The sudden change of urban infrastructure configuration and health immediately after a disastrous event renders much of existing urban infrastructure information useless and out-dated. At the same time, information about infrastructure health is vital as a large part of rescue operations make use of roads, bridges and tunnels. In a disaster situation, finding the shortest route is a complicated operation that is no longer a function of distance and travel time only, but also of the infrastructure state. Obtaining up-to-date infrastructure information (quickly) is challenging due to many factors: the extent of the urban area, lack of specialists to investigate all the areas on the ground, drawbacks of remote sensing approaches for automatic damage detection, etc. Citizens and other non-specialists can greatly support collection of ground information if they are provided with appropriate tools.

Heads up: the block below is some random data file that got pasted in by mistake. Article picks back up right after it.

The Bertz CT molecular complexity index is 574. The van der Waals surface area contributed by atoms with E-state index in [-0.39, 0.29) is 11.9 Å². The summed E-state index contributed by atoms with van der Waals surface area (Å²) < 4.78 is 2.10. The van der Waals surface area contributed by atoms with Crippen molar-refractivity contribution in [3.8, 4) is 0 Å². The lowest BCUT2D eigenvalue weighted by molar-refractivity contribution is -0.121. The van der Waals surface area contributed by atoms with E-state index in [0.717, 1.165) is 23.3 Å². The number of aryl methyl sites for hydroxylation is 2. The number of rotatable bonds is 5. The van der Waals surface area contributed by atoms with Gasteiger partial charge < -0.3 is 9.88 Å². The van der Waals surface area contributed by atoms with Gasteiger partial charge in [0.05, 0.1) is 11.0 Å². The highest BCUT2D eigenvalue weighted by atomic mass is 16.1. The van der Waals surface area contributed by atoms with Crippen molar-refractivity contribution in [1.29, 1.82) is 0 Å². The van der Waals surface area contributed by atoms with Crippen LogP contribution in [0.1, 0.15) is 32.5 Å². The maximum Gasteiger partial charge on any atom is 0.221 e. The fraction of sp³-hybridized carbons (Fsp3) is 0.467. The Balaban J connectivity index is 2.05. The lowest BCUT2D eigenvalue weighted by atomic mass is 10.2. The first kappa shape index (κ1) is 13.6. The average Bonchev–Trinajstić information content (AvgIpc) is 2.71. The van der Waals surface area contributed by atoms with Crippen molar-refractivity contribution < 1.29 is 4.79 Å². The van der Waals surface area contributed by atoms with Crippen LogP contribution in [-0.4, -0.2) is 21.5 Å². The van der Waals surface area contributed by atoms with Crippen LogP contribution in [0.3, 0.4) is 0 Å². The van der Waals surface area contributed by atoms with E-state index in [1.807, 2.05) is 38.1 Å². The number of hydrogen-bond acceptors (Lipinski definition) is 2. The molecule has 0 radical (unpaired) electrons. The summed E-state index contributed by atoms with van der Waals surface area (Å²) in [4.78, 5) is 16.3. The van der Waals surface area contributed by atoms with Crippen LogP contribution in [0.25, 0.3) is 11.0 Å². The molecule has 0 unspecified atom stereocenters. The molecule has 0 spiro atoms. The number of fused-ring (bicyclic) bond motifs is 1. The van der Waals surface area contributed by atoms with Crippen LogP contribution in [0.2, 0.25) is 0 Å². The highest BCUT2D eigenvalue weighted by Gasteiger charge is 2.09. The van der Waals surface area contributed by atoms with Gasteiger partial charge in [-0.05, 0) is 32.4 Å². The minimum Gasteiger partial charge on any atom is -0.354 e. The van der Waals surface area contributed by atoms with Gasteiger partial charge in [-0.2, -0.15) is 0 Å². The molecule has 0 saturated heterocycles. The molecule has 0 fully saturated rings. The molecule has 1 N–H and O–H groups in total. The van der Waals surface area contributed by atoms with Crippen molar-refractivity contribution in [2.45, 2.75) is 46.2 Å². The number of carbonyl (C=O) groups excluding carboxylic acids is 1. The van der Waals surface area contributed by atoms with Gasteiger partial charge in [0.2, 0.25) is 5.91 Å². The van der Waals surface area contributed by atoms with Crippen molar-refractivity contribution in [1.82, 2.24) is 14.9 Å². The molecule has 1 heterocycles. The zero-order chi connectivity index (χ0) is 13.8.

Traditionally, urban damage is detected by deploying remote sensing techniques and platforms (Kerle et al. 2008, Zhang and Kerle 2008, Li and Chapman 2008). The platforms vary from airplanes to satellites. Although the coverage of remote sensing images is sufficient, certain difficulties prevent it from becoming an all-round solution. For instance, turning this data into useful information requires a considerable amount of time and effort. Furthermore, the collected data runs the risk of quickly becoming out-dated and it may not always be possible to collect it due to cloud coverage and bad weather. Lastly, some damages can only be recognised and assessed by ground observations.